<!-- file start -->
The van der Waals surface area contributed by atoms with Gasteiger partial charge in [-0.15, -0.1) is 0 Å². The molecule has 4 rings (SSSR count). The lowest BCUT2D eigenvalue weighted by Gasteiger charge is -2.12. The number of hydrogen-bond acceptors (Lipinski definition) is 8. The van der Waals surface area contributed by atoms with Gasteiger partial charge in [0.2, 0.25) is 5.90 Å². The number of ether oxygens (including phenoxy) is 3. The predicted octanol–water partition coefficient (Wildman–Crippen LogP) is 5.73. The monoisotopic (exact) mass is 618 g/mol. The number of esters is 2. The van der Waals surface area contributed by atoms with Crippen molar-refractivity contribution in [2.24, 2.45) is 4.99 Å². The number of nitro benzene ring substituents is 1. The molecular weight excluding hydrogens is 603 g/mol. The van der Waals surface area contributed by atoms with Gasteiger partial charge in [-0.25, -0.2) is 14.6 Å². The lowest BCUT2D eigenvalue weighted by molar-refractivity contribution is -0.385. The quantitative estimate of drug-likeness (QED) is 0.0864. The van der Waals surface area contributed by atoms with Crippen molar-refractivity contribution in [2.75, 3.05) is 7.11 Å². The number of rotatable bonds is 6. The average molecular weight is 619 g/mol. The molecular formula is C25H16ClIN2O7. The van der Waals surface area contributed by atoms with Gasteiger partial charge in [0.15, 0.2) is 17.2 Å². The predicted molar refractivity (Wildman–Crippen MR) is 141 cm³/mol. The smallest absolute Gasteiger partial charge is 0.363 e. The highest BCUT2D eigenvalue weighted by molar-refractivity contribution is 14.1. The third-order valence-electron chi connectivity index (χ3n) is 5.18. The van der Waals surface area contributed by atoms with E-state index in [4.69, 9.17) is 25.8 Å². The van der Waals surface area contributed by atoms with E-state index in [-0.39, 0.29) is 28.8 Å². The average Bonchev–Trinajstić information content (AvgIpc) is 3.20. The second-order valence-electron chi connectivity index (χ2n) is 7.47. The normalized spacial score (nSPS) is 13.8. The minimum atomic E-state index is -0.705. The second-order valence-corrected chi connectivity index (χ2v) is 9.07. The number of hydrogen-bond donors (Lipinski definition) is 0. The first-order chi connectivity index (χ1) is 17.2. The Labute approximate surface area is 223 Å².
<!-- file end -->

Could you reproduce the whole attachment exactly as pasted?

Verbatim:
The van der Waals surface area contributed by atoms with Gasteiger partial charge in [-0.15, -0.1) is 0 Å². The molecule has 4 rings (SSSR count). The lowest BCUT2D eigenvalue weighted by Gasteiger charge is -2.12. The number of hydrogen-bond acceptors (Lipinski definition) is 8. The van der Waals surface area contributed by atoms with Gasteiger partial charge in [0.2, 0.25) is 5.90 Å². The number of ether oxygens (including phenoxy) is 3. The predicted octanol–water partition coefficient (Wildman–Crippen LogP) is 5.73. The monoisotopic (exact) mass is 618 g/mol. The number of esters is 2. The van der Waals surface area contributed by atoms with Crippen molar-refractivity contribution in [2.24, 2.45) is 4.99 Å². The number of nitro benzene ring substituents is 1. The molecular weight excluding hydrogens is 603 g/mol. The van der Waals surface area contributed by atoms with Gasteiger partial charge in [-0.25, -0.2) is 14.6 Å². The lowest BCUT2D eigenvalue weighted by molar-refractivity contribution is -0.385. The quantitative estimate of drug-likeness (QED) is 0.0864. The van der Waals surface area contributed by atoms with Crippen molar-refractivity contribution in [2.75, 3.05) is 7.11 Å². The number of rotatable bonds is 6. The average molecular weight is 619 g/mol. The molecular formula is C25H16ClIN2O7. The van der Waals surface area contributed by atoms with Gasteiger partial charge in [0.15, 0.2) is 17.2 Å². The predicted molar refractivity (Wildman–Crippen MR) is 141 cm³/mol. The smallest absolute Gasteiger partial charge is 0.363 e. The highest BCUT2D eigenvalue weighted by molar-refractivity contribution is 14.1. The third-order valence-electron chi connectivity index (χ3n) is 5.18. The van der Waals surface area contributed by atoms with E-state index in [4.69, 9.17) is 25.8 Å². The van der Waals surface area contributed by atoms with E-state index in [-0.39, 0.29) is 28.8 Å². The average Bonchev–Trinajstić information content (AvgIpc) is 3.20. The second-order valence-electron chi connectivity index (χ2n) is 7.47. The normalized spacial score (nSPS) is 13.8. The minimum atomic E-state index is -0.705. The second-order valence-corrected chi connectivity index (χ2v) is 9.07. The number of hydrogen-bond donors (Lipinski definition) is 0. The first-order chi connectivity index (χ1) is 17.2. The Labute approximate surface area is 223 Å².